Abstract

The purpose of this study was to determine the feasibility and acceptability to health professionals of remote monitoring in residential home settings. Using remote monitoring technologies may be a means of addressing some of the human resources challenges facing the residential nursing sector. Overall, users were satisfied with the system in its present form, but were discouraged by technical difficulties. Technical difficulties tested the enthusiasm and perseverance of the users. In addition to clinical champions and organizational readiness, technical performance remains a critical success factor.

Background: Use of information and communication technologies to monitor patients from a distance has the potential to provide more effective and efficient care. In particular, using remote monitoring technologies may be a means of addressing some of the human resources challenges facing the residential nursing sector. The purpose of this study, conducted in London, England, was to determine the feasibility and acceptability of remote monitoring in communal home settings (one nursing home and two residential homes) settings. A prototype system was developed and deployed for this project using wireless technologies and the Internet.

Methods: In this study, 24 residents were monitored in three homes and their associated medical centres between July 2003 and July 2004. Respiratory disorders, cardiac problems, high blood pressure, diabetes, and renal problems were monitored. Health professionals using the system (two doctors, four managers, one carer, and one nurse) were interviewed twice for their opinions and thoughts. In the first interview, participants commented on perceived advantages and disadvantages of using remote monitoring in residential homes. In a second interview, participants were asked if they would like to continue to use the technology, and if so, what additional features and/or changes they would like to see.

Findings: Health professionals commented that they considered remote monitoring was well received by residents and their families. They indicated the following advantages of remote-monitoring: facilitated better communication with the general practitioner; enabled earlier detection of deteriorations; provided a more continuous view of the patient's status; assisted in enhancing the use of the equipment; and gave peace of mind to the residents and families.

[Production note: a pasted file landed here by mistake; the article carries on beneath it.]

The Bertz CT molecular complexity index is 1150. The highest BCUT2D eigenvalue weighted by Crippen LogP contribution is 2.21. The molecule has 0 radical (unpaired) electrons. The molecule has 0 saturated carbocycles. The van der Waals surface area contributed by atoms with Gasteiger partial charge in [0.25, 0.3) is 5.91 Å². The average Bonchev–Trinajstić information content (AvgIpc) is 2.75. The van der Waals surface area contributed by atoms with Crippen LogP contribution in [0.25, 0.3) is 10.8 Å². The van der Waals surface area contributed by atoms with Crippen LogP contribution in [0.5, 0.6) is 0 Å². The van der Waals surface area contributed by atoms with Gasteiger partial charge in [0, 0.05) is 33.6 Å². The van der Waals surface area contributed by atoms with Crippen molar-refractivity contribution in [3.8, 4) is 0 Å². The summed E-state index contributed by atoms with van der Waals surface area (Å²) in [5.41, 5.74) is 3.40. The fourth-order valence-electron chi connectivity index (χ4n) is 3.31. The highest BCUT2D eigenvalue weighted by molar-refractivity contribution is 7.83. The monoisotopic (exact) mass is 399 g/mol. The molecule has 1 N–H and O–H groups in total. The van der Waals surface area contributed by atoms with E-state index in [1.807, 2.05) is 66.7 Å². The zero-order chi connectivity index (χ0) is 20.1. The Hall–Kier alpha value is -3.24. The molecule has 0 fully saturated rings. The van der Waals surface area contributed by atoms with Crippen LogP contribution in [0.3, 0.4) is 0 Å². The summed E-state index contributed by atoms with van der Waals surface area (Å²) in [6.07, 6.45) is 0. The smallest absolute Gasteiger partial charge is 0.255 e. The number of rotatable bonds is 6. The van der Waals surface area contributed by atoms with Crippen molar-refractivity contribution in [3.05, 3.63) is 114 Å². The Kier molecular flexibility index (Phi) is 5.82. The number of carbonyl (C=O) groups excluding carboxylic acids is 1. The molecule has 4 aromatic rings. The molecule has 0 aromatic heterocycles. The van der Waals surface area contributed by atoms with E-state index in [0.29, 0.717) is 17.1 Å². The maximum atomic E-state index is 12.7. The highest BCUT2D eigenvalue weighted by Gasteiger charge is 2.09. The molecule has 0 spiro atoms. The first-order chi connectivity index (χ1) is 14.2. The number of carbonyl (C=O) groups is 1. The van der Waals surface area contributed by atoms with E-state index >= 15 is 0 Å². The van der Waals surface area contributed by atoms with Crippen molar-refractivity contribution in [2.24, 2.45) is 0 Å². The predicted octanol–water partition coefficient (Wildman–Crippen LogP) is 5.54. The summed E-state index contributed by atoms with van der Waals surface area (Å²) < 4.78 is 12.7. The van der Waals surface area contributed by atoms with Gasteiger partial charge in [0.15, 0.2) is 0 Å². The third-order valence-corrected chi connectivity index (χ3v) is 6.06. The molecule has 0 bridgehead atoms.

Some disadvantages identified related primarily to the technology: technical problems prevented the full potential of the telemonitoring system to be realized and physicians found the website difficult to use. Additional disadvantages cited were that not all physicians were involved in the project and that the absence of a 24-hour monitoring centre limited the ability to realize the full potential of the technology.

Users of the system suggested that future versions of the system should include: video-conferencing capabilities to allow for patient-provider communication; better design of the interface; weighing scales; and a camera for still images.

Conclusions: Overall, users were satisfied with the system in its present form, but were discouraged by technical difficulties. Technical difficulties tested the enthusiasm and perseverance of the users. In addition to clinical champions and organizational readiness, technical performance remains a critical success factor. Health care organizations may want to consider waiting and purchasing a more mature system from a vendor versus participating in new prototype technologies because of the difficulties and challenges of developing a reliable and robust system.

Reference: Bratan T, Clark M, Jones R, Larkworthy A, Paul, R. "Evaluation of the practical feasibility and acceptability of home monitoring in residential homes". Journal of Telemedicine and Telecare, 2005; 11 (S1), 29-31